Bristow Park, Leicestershire. Bishop Mauger, 1212. died, Louis Joseph, Duke de Vendome, Ponthieu. 1654.

Pierre des Essars, 1413. beLouis Cæsar, Duke d'Estrées, headed, Paris. 1695.

John Bradford, 1555. burned, Jean Baptiste, Comte de Rol Smithfield.

chambeau, 1725, Vendome. The Admirable Crichton, 1582. | Adam, Viscount Duncan, 1731,| assassinated, Mantua. Dundee, Angus-shire. Isaac Casaubon, 1614. West

minster Abbey. Obits of the Latin Church. Nicholas Tufton, Earl of Thanet, Sts. Julius and Aaron. British l 1632. Raynham. Martyrs at Caerleon, c. 303.

Archbishop (Oliver) Plunket, St. Thierri, Abbot near Rheims,

| 1681. executed, Tyburn. d. 533.

Frederic,DukeSchomberg, 1690. St. Calais, Abbot in Maine, 542.

killed, Boyne. (St. Patrick's.) St. Gal, 1st Bishop of Clermont,

Edward Lhuyd, 1709. died, c. 553.

Oxford.

J. B. Nolin, 1762. d. Paris. St. Cybar of Perigord, 581. St. Simeon, the Foolish, 6th Cent.

John Brutus, 1762. d. Paris. St. Gal,2nd Bp.of Clermont,650.

Henry Fox, Lord Holland, 1774. St. Leonorus, of Wales, Bishop. |

| William Huntingdon, 1813. d. St. Rumbold, Bishop and Mar

P: Tunbridge Wells. tyr, Patron of Mecklin, 775. "

Sir Thomas Bernard, 1818. d. St. Theobald (or Thibault), of

Leamington.
Brie, 1066.

No guilt, no frown from heaven disturbs his soul,
Calm as deep rivers in still evenings roll.

Blackmore.

The year's increasing errors long appear,
Till Cæsar's happy skill reform’d the year;
Though high his station, honour'd as a god,
He on the calendar much pains bestow'd ;
And as to heav'n he would by merit rise,
So went he not a stranger to the skies.-Ovid.

Acts.

The Months. The fifth Roman month (Quintilis), received its present dignified appellative from Julius, the Cæsar, by a posthumous act of the senate ; for in this potent month he had his birth. It agrees with the first month, Muharram, of the Arabs and Turks ; with the fifth moon, Epiphi, of the ancient Egyptian year; with the eleventh histori. cal month, Ah, of the Jews; with the eleventh moon, Behen, of the Persians; with the eleventh moons, Lous, Esthius, and Aphrodisius, of the Syro-Macedonians, Paphians, and Bithynians; with the eleventh moons, Hamlt, Abii, and Maryats, of the Abyssinians, Copts, and Armenians ; with the tenth solar month, Tamus, of the Syrians; with the second month, Metagitnion, of the Athenians; the eleventh, Gorpæus, of the Macedonians, and the seventh, Panemus, of their solar year. By the Germans and Hollanders it is named Hooy (in English hay) month.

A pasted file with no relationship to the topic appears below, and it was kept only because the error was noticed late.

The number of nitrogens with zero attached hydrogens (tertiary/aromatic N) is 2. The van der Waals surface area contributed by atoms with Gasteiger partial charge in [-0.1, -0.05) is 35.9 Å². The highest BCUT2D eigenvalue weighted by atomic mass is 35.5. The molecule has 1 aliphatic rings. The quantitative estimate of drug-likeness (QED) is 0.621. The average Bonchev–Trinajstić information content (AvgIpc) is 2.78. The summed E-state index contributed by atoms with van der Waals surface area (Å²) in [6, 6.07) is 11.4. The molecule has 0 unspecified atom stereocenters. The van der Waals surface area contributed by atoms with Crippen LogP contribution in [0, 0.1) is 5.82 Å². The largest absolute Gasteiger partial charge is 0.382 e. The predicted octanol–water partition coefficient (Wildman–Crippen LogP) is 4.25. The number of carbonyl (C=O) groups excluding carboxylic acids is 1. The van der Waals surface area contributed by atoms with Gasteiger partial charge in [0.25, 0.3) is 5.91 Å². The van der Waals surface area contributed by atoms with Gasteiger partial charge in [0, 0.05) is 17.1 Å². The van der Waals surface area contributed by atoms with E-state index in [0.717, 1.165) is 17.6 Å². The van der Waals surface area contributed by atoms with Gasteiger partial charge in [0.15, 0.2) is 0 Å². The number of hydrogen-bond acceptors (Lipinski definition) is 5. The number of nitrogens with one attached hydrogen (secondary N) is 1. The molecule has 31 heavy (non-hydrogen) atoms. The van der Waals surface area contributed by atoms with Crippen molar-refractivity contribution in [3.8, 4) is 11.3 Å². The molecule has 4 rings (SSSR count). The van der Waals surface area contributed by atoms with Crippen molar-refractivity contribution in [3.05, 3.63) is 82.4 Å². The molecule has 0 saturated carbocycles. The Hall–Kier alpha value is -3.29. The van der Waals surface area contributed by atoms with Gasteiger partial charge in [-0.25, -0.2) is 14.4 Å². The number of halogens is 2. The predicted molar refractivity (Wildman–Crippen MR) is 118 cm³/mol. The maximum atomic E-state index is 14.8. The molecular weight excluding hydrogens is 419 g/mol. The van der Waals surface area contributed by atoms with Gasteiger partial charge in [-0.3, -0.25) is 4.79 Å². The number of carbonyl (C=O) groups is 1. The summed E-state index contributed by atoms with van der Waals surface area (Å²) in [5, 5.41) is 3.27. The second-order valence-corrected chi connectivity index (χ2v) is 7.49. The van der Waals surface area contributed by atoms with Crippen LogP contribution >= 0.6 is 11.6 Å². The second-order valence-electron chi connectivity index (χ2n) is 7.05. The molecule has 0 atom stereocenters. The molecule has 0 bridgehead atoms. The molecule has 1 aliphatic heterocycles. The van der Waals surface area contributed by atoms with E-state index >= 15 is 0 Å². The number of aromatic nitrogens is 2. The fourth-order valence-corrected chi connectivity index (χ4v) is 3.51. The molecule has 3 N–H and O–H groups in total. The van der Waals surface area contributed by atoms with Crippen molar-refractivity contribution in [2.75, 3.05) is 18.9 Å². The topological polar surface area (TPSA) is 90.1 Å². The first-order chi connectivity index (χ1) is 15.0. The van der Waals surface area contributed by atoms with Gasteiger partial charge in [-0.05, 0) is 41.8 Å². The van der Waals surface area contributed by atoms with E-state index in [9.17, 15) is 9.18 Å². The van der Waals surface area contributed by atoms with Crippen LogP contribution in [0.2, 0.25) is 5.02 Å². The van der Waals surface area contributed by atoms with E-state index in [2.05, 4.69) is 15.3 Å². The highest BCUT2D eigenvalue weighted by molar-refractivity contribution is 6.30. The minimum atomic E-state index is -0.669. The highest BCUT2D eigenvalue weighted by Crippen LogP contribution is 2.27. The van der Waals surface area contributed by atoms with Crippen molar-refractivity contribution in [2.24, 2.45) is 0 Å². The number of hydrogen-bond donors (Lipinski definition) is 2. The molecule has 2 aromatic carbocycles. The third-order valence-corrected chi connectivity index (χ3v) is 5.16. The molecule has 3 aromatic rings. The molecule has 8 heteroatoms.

The Anniversary of the death of Aaron, in Mount Hor, the first day of the month Ab, a century and twenty-three years old, B. C. 1452.

The Noumenia, were Grecian games observed at the commencement of every lunar month, or the new moon, in honour of all the gods, heroes, and dæmons; but especially of the great Apollo, surnamed Neoménius.

The Metagitnia was a festival in this month celebrating the virtues of Apollo Metagitnius, and kept by those inhabitants of Melite, who left their residences and settled in Attica; as the name implies, a removal from one neighbourhood to another. So in the Roman Calendar the calends of July was the legal or periodical day appointed for (as we say) moving ; the “ migrationes in alienas ædes.

Vespasian is proclaimed at Alexandria, by the governor of Egypt (in opposition to Vitellius); which is the date of his accession to the Empire, B.C. 69. The general was then at Cæsarea, the capital of Judæa, where, two days later, he who had fought thirty battles on British ground, and reduced two powerful nations and twenty towns, with the Isle of Wight, under the yoke of Rome, was saluted by the legions.

Crichton's death is placed by Urquhart on the 27th Feb. at the Carnival. Never reveal your secrets to any, except it, be as much their interest to keep them, as it is yours they should be kept.-Isocrates.